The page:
Change search
CiteExportLink to record
Permanent link

Direct link
Cite
Citation style
  • apa
  • harvard1
  • ieee
  • modern-language-association-8th-edition
  • vancouver
  • Other style
More styles
Language
  • de-DE
  • en-GB
  • en-US
  • fi-FI
  • nn-NO
  • nn-NB
  • sv-SE
  • Other locale
More languages
Output format
  • html
  • text
  • asciidoc
  • rtf
Information processing in the Striatum: a computational study
KTH, School of Computer Science and Communication (CSC), Numerical Analysis and Computer Science, NADA.
2006 (English)Licentiate thesis, comprehensive summary (Other scientific)
Abstract [en]

The basal ganglia form an important structure centrally placed in the brain. They receive input from motor, associative and limbic areas, and produce output mainly to the thalamus and the brain stem. The basal ganglia have been implied in cognitive and motor functions. One way to understand the basal ganglia is to take a look at the diseases that affect them. Both Parkinson's disease and Huntington's disease with their motor problems are results of malfunctioning basal ganglia. There are also indications that these diseases affect cognitive functions. Drug addiction is another example that involves this structure, which is also important for motivation and selection of behaviour.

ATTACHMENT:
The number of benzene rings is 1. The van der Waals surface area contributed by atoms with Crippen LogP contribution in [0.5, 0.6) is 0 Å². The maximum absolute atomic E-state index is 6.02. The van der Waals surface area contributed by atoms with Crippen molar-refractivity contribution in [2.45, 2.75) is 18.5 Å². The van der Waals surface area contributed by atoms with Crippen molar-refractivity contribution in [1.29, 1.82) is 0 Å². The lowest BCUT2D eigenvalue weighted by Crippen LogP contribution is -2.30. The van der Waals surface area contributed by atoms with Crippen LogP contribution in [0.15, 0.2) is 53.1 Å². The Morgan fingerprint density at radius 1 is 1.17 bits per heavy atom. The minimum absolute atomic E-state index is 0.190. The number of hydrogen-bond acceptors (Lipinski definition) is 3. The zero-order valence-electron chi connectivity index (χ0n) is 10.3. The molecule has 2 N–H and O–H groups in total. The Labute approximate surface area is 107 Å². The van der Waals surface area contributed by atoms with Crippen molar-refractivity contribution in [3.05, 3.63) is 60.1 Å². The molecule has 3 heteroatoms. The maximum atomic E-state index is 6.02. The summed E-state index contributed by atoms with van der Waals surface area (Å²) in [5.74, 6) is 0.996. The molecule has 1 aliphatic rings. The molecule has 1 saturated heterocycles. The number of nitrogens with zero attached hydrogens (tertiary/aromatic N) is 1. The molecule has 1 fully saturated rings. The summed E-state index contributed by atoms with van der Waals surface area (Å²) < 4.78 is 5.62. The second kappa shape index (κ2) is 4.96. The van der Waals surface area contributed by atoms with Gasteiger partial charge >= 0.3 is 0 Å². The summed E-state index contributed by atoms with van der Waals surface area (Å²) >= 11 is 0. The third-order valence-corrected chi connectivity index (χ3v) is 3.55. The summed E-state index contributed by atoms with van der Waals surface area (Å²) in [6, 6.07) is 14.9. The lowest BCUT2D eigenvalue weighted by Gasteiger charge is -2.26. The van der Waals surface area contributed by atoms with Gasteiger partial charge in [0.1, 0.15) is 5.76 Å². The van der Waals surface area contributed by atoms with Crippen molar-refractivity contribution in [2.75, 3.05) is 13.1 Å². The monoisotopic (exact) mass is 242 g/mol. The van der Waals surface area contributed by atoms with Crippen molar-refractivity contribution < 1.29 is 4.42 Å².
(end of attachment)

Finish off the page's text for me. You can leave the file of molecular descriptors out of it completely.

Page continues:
In this licentiate thesis I am laying the groundwork for a detailed model of the striatum, which is the input stage of the basal ganglia. The striatum receives glutamatergic input from the cortex and thalamus, as well as dopaminergic input from substantia nigra. The majority of the neurons in the striatum are medium spiny (MS) projection neurons that project mainly to globus pallidus but also to other neurons in the striatum and to both dopamine producing and GABAergic neurons in substantia nigra. In addition to the MS neurons there are fast spiking (FS) interneurons that are in a position to regulate the firing of the MS neurons. These FS neurons are few, but connected into large networks through electrical synapses that could synchronise their effect. By forming strong inhibitory synapses on the MS neurons the FS neurons have a powerful influence on the striatal output. The inhibitory output of the basal ganglia on the thalamus is believed to keep prepared motor commands on hold, but once one of them is disinhibited, then the selected motor command is executed. This disinhibition is initiated in the striatum by the MS neurons.